Are you still rocking a mobile phone without a Web browser? If so, you'll be in the minority by 2015, according to a new study from ABI Research.
"Mobile browser are evolving along two paths," says senior analyst Mark Beccue. "On one hand, highly sophisticated browsers (which we are calling full Internet browsers) will be found in all smartphones and a growing number of enhanced (or feature) phones.
"Such devices can host these browsers because they have advanced application processors, expanded memory capacity, and adequate screen size and resolution."
"Parallel to this development, a new family of browsers has emerged: the proxy-based (or client-server or compression) browser, which is epitomized by the Opera Mini.
According to ABI Research, about 3.8 billion handsets will sport browsers inside by 2010, which will work out to over 60 percent of the installed base of mobile handsets.
"The semiconductor market already was in for beefy growth in 2010 because of strong consumer demand for electronic products," observed Dale Ford, senior VP for iSuppli. "However, it's now apparent that semiconductor sales are getting an infusion of growth hormone in 2010 because of a number of factors, including rising prices, inventory buildups and richer chip content in key electronic products like smartphones and advanced LCD TVs. All this is causing chip revenues to bulge to awesome dimensions this year."
If iSuppli's crystal ball is to be believed, worldwide semiconductor revenues in 2010 will climb to $310.3 billion, up 35.1 percent from $229.6 billion in 2009. That's a fair amount more than the 30.9 percent growth rate iSuppli predicted earlier this year.
iSuppli's confidence in the semiconductor industry doesn't stop there. While some have compared the recent upswing to that of the year 2000 and warns that the bubble could again pop, iSuppli says these are two very different scenarios.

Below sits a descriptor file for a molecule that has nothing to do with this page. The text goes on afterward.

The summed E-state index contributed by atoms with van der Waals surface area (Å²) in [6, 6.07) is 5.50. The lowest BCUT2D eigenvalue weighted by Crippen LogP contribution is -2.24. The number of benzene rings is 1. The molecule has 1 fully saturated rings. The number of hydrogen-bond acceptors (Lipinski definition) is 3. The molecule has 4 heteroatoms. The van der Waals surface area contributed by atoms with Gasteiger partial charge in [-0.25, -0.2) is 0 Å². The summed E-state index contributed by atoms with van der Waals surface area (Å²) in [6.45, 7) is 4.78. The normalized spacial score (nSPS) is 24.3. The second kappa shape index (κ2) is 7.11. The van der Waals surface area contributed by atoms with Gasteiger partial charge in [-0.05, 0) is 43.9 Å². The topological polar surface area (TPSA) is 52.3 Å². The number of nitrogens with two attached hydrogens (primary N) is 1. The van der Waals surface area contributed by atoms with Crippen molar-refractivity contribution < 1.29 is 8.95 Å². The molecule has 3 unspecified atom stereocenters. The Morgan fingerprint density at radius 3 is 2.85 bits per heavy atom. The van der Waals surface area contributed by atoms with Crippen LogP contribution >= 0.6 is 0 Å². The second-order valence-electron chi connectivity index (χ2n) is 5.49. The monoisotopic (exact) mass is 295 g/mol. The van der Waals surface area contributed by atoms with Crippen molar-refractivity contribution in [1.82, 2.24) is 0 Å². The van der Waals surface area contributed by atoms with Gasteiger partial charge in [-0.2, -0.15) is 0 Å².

"The most common word that is heard in the last month regarding the economy and the semiconductor industry is 'double-dip,'" Ford observed. "Fears abound that the market's recent success is too good to be true and that an imminent correction is due. However, iSuppli does not agree with a double-dip outlook. Rather, iSuppli projects a return to more standard growth patterns in the second half of 2010 and into 2011 that will result in semiconductor revenue growth of 7% next year."
GE and Intel have announced that they've entered into a definitive agreement to form a 50/50 joint venture to create a new healthcare company focused on telehealth and independent living.
The joint venture will combine assets of GE Healthcare's Home Health division with Intel's Digital Health Group, with both companies owning an equal share. Once formed, the new company will focus on developing and marketing products, services, and technologies focused on healthy, independent living at home and in assisted living communities around the globe.
"New models of care delivery are required to address some of the largest issues facing society today, including our aging population, increasing healthcare costs and a large number of people living with chronic conditions," said Intel President and CEO Paul Otellini. "We must rethink models of care that go beyond hospital and clinic visits, to home and community-based care models that allow for prevention, early detection, behavior change and social support. The creation of this new company is aimed at accelerating just that."
Pending regulatory and otehr customary closing conditions, the two sides hope to have the joint venture completed by the end of the year.
The U.S. Department of Justice has Oracle in its sights and is slamming the software maker with a lawsuit accusing the company of committing fraud in conjunction with a government contract worth millions of dollars, CNET reports.
"We take seriously allegations that government contractor has dealt dishonestly with the United States," said Tony West, assistant attorney general for the civil division of the Department of Justice, in a statement. "When contractors misrepresent their business practices to the government, taxpayers suffers."
According the lawsuit, Oracle's government customers, such as the State Department, Energy Department, and even the Justice Department, to name a few, received deals "far inferior" to Oracle's commercial clients. The lawsuit goes on to allege that Oracle misrepresented its true commercial sales practices, thereby defrauding the U.S.
NEC this week added to its MultiSync display line with a new eco-friendly monitor the company says was designed with business users in mind.
"NEC is committed to continuing its strong leadership role within the industry by contributing to a greener environment with an eco-friendly display in the quickly-growing 23-inch category," said Lynn Gu, Product Manager for NEC Display Solutions. "The MultiSync E231W uses an LED-backlit panel to increase energy savings by up to 40 percent in comparison to conventional CCFL-backlit LCD monitors. This is especially beneficial for our business customers in this economic downturn."